Tag Archives: guns

Here Are Some Examples Of How AR-15’s Can Legally Be Almost The Same As Assault Rifles [VIDEO]

As I have encountered several times over the course of debating gun control in the wake of the horrific Parkland mass shooting, pro-gun advocates really like catching people referring to AR-15’s as “assault rifles.”  They will laugh and assert that the person saying it doesn’t know what they’re talking about, and therefore dismiss their entire argument (missing the point entirely.)  So, I’m careful not to actually call AR-15’s assault rifles.  But I do refer to them as “military-style” weapons, because that is what they are.

The semantics debate obfuscates the core issues that many people have with these weapons.  What gun control advocates are often trying to say when they refer to AR-15’s in this way is simply that they (and similar weapons) are highly powerful and can fire many rounds in a short amount of time, making them ideal for mass slaughter.  AR-15’s are semi-automatic (one round fired per trigger pull) while assault weapons are fully automatic (multiple rounds fired as long as trigger is pulled.)  But one aspect of the AR-15 that helps make it popular is that it is a highly customizable rifle.  With add-ons called “bump stocks,” people are legally able to mimic full-auto fire, thus making that distinction negligible, especially for the purposes of a debate on the deadliness of these weapons.  There are other customizations such as trigger cranks and binary triggers, which may or may not be legal, but which nonetheless are readily available.

As much as pro-gun advocates will try to deny it, even though technically AR-15’s aren’t actually assault-rifles, they can be customized to mimic them.  Look at these examples of gun enthusiasts demonstrating how quickly they can shoot:

So, no, gun advocates…AR-15’s are not technically assault rifles.  But, as shown above, they can easily and legally mimic them, and don’t belong in the hands of civilians.  Period.


Photo credit:  Pixabay.com/meketrefe




A Simple Question For Gun Rights Advocates

Since the horrific shooting at a Florida high school last week, I have been engaged in many online debates concerning gun control.  One of the most typical responses against the concept of increased gun restrictions are that gun control won’t work, and usually involve comparisons to the failed War On Drugs.  Gun rights advocates say that criminals and “bad guys” will still be able to get their hands on guns, and the only thing gun control will accomplish is disarming the “good guys.”

So, I have a question to ask.  Why don’t we see more fully automatic machine guns (“assault rifles”) at very many of these mass shooting scenes?  In fact, why are these types of weapons, which were banned for civilians in 1986, and which have been heavily regulated federally since 1934, so seldom actually used in crimes in general?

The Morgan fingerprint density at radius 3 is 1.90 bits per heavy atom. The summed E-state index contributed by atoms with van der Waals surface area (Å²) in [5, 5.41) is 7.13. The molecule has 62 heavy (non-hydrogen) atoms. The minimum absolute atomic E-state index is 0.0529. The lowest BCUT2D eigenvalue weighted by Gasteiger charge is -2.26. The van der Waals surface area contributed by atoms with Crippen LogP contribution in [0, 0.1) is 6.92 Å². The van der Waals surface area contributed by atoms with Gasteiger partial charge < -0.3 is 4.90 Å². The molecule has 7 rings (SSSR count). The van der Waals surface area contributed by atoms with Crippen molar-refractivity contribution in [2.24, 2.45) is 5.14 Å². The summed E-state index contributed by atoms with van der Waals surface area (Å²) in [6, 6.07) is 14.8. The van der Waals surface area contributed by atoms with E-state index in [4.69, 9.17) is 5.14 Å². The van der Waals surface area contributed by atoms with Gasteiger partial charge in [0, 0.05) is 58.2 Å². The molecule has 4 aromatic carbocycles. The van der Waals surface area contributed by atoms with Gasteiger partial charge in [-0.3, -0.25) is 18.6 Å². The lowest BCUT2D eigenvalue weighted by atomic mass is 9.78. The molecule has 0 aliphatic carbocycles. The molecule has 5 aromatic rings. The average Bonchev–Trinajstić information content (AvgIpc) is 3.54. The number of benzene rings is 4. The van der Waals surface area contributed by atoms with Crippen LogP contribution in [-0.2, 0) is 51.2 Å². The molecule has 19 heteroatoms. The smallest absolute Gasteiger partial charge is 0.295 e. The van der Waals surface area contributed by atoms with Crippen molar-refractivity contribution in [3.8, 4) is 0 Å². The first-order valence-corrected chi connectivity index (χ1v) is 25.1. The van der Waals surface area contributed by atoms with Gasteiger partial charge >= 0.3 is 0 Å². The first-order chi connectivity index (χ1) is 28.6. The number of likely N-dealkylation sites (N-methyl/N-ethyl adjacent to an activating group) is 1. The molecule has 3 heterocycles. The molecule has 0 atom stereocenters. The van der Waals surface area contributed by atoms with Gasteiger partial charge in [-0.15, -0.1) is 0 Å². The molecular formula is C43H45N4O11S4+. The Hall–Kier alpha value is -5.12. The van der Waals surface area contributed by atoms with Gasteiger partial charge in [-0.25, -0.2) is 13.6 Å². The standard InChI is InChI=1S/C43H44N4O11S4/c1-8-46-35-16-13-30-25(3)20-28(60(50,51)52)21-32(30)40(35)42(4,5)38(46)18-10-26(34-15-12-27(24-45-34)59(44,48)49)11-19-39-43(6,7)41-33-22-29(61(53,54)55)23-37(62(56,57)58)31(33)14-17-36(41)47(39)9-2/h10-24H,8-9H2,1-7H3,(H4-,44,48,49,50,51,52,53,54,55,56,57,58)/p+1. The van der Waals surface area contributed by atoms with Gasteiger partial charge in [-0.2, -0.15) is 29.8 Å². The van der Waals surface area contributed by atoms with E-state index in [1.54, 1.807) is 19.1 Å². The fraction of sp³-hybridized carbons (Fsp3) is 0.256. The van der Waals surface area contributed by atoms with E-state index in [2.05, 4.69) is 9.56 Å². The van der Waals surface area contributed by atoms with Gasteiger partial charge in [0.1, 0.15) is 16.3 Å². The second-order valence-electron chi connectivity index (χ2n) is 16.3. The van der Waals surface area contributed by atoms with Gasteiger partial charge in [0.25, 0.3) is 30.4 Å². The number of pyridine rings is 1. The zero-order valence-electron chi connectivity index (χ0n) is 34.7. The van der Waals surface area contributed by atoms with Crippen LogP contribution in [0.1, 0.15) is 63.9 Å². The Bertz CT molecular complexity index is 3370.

I have yet to receive an answer.  I guess I’ll keep asking…


Why Are Americans So Attached To Their Guns?

Well, it’s happened again.  The seemingly daily issue of mass shootings in America has reared its ugly head once more, this time at Umpqua Community College in Oregon.  Nine dead and several others injured by a gunman who was later killed during an exchange of gunfire with police.

Still, countless mass shootings and more than 15 years after the Columbine tragedy, the issue of gun control in the United States is just as polarizing, if not more so, than ever before. With many Americans, when you begin talking about the issues of gun violence and even remotely suggest tougher gun laws, it’s like you have insulted their mother, their sister, and their favorite football team. For many, guns are as embedded into the American culture and are as vital a part of the American identity, if not more so, as all of the other rights protected in the Constitution, such as freedom of speech or religion. Taking away or limiting gun access is akin to asking many Americans for their left arm.

In terms of gun control, I would consider myself fairly moderate. I’m definitely not an advocate of taking away all guns, but I think our laws could be tougher and there are certain weapons, such as assault or “assault-style” rifles, that I don’t think belong in the hands of the average Joe. The average Joe could very well be a psychopath. I don’t believe that gun control is an end-all solution to the problem of violence in America, but I think it would help.

I have fired guns before and I did enjoy it. I understand their appeal. What I don’t understand is why many Americans seem to become so personally threatened when the issue of gun control arises. It strikes me as a fear of being powerless. A fear of tyrannical rule by the government or of being victimized by someone. If the government takes away some of our guns, then we are powerless against the inevitable intrusion into and dominance of our lives by the police, military, or the guy down the street.

These are all valid concerns and fears, but where I tend to disagree is in seeing guns as the core source of power in government. I see guns as a way for the government to protect its power, but I see that power exerted in many other, far more subtle ways. I am personally far more concerned with being told what to think or what to believe, or falling for the illusion that the people are in control in the first place. More importantly, I don’t feel empowered by guns. Somebody is always going to have more or bigger weapons. There is a certain point where I stop worrying about this. For myself, the need to feel physically powerful is outweighed by the desire to attain personal peace and to live a life that has impacted others in a positive way.

Photo credit – www.freedigitalphotos.net – vectorolie